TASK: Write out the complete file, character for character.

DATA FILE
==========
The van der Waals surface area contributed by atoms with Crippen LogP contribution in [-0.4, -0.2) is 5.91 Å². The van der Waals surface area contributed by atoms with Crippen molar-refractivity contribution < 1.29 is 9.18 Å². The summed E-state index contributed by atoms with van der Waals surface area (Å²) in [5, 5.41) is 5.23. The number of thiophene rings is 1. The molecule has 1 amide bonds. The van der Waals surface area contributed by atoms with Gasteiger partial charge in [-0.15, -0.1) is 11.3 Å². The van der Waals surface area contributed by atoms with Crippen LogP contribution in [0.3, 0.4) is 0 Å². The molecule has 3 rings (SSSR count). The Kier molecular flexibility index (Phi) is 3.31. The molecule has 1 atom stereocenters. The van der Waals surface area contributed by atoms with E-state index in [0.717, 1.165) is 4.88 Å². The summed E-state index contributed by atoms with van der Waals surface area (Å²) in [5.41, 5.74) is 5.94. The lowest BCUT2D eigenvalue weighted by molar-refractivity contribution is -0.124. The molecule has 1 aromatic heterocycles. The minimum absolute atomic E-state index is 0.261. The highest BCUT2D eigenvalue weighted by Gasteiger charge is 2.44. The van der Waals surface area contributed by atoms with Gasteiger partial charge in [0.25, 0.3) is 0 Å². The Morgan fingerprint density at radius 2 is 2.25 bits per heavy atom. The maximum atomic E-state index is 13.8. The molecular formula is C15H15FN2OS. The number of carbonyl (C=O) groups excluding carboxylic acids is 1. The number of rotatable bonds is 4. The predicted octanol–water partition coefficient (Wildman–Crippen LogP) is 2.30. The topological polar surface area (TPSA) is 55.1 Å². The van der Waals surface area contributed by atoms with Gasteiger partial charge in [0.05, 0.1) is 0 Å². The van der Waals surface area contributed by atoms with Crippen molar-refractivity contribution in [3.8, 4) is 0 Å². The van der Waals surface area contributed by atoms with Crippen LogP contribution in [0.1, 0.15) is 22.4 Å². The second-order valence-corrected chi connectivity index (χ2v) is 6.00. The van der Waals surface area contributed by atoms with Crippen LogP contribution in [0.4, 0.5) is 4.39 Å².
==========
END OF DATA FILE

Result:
The van der Waals surface area contributed by atoms with Crippen LogP contribution in [-0.4, -0.2) is 5.91 Å². The van der Waals surface area contributed by atoms with Crippen molar-refractivity contribution < 1.29 is 9.18 Å². The summed E-state index contributed by atoms with van der Waals surface area (Å²) in [5, 5.41) is 5.23. The number of thiophene rings is 1. The molecule has 1 amide bonds. The van der Waals surface area contributed by atoms with Gasteiger partial charge in [-0.15, -0.1) is 11.3 Å². The van der Waals surface area contributed by atoms with Crippen LogP contribution in [0.3, 0.4) is 0 Å². The molecule has 3 rings (SSSR count). The Kier molecular flexibility index (Phi) is 3.31. The molecule has 1 atom stereocenters. The van der Waals surface area contributed by atoms with E-state index in [0.717, 1.165) is 4.88 Å². The summed E-state index contributed by atoms with van der Waals surface area (Å²) in [5.41, 5.74) is 5.94. The lowest BCUT2D eigenvalue weighted by molar-refractivity contribution is -0.124. The molecule has 1 aromatic heterocycles. The minimum absolute atomic E-state index is 0.261. The highest BCUT2D eigenvalue weighted by Gasteiger charge is 2.44. The van der Waals surface area contributed by atoms with Gasteiger partial charge in [0.25, 0.3) is 0 Å². The Morgan fingerprint density at radius 2 is 2.25 bits per heavy atom. The maximum atomic E-state index is 13.8. The molecular formula is C15H15FN2OS. The number of carbonyl (C=O) groups excluding carboxylic acids is 1. The number of rotatable bonds is 4. The predicted octanol–water partition coefficient (Wildman–Crippen LogP) is 2.30. The topological polar surface area (TPSA) is 55.1 Å². The van der Waals surface area contributed by atoms with Gasteiger partial charge in [0.05, 0.1) is 0 Å². The van der Waals surface area contributed by atoms with Crippen molar-refractivity contribution in [3.8, 4) is 0 Å². The van der Waals surface area contributed by atoms with Crippen LogP contribution in [0.1, 0.15) is 22.4 Å². The second-order valence-corrected chi connectivity index (χ2v) is 6.00. The van der Waals surface area contributed by atoms with Crippen LogP contribution in [0.4, 0.5) is 4.39 Å².